- From semiconductor chips and large capacity lithium batteries to rare earth minerals and active pharmaceutical ingredients, manufacturing companies across industries are facing shortages that threaten their ability to produce and deliver products on time and in full.
- Clear communication, close collaboration, and building a foundation of trust with suppliers is critical during these challenging times.
This special guest blog was written by the experts at Azul Partners, a leading consulting and analyst firm that specializes in procurement and supply chain management.
General Motors and Ford each anticipate that the [global semiconductor shortage] will reduce operating profit by well over $1 billion, and the chip shortage is expected to cost the global automotive industry upwards of $100 billion in revenue in 2021.
Supply chains and procurement do not often make world headlines. Yet during the COVID-19 pandemic and now, they’ve come to the forefront and are gaining global recognition due to their work’s importance to our daily lives. And chaos reigns: securing raw materials, protecting supply lines, and knowing what to do across internal/external teams when a crisis does arise remains a significant challenge.
This has been a forced wake-up call for procurement teams who are under the microscope regarding teams, processes, and systems and shifting focus to the actions that will strengthen supply lines. One area that’s easier to address than you may think? How you communicate—not just internally across stakeholders, but especially with suppliers and supply chain partners.
Many organizations have a formal “supplier relationship management” function, but it so often focuses on them vs. a fully collaborative supplier environment. True supplier relationship management succeeds by focusing on mutual growth and value creation based on a foundation of trust, open communication, and a win-win mindset.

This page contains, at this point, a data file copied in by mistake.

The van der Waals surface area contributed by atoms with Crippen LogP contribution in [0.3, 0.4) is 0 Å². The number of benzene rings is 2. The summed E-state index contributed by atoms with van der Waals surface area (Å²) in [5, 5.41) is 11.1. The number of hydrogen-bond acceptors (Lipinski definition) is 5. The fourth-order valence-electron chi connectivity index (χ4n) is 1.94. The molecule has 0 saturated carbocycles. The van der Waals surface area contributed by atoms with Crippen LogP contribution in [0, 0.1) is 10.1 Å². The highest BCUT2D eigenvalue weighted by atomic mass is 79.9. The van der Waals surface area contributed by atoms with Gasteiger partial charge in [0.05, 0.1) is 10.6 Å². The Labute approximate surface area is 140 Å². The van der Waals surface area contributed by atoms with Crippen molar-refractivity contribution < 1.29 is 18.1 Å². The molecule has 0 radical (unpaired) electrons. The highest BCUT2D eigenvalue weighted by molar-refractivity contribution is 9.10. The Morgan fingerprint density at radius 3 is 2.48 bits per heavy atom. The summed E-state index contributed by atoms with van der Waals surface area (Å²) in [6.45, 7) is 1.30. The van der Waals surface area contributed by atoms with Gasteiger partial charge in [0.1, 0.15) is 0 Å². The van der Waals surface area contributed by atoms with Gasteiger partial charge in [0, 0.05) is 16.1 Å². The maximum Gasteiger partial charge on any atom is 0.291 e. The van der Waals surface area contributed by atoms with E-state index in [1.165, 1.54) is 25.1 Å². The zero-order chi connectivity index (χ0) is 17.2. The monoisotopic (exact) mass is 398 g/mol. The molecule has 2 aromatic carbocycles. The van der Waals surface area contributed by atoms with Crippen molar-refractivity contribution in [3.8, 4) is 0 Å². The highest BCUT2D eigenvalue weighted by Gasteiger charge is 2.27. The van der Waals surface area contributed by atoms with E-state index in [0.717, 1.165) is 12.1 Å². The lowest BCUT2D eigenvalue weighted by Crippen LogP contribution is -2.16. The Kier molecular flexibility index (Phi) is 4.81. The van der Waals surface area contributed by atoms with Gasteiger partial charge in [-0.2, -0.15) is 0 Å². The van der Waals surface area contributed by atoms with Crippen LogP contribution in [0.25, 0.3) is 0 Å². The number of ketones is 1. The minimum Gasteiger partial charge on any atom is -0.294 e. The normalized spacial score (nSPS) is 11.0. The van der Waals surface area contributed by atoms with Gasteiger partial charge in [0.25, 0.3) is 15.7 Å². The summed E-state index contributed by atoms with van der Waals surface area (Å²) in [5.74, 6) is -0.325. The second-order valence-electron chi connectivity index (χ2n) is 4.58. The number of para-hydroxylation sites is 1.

High prices and high demand: real-life struggles
Take the automotive industry’s struggles in the ongoing global shortage of semiconductor chips, which have resulted in closure of plants in North America and elsewhere. General Motors and Ford each anticipate that the problem will reduce operating profit by well over $1 billion, and the chip shortage is expected to cost the global automotive industry upwards of $100 billion in revenue in 2021.
Price hikes go hand-in-hand with restricted supplies. Steel transaction values are at levels not seen before: the global averages for strip mill products moved to record highs in May. Prices have been driven by a shortage of material and strong demand. Both end consumers and distributors have been struggling to source the required volumes. Prices are expected to move up again, and severe supply disruptions are expected due to a lack of material.
With these and other shortages of commodities and raw materials, imagine how suppliers will treat someone they have a clear communication channel and ongoing positive relationship with vs. a company that reaches out only when there’s a problem or it’s time to renegotiate a contract.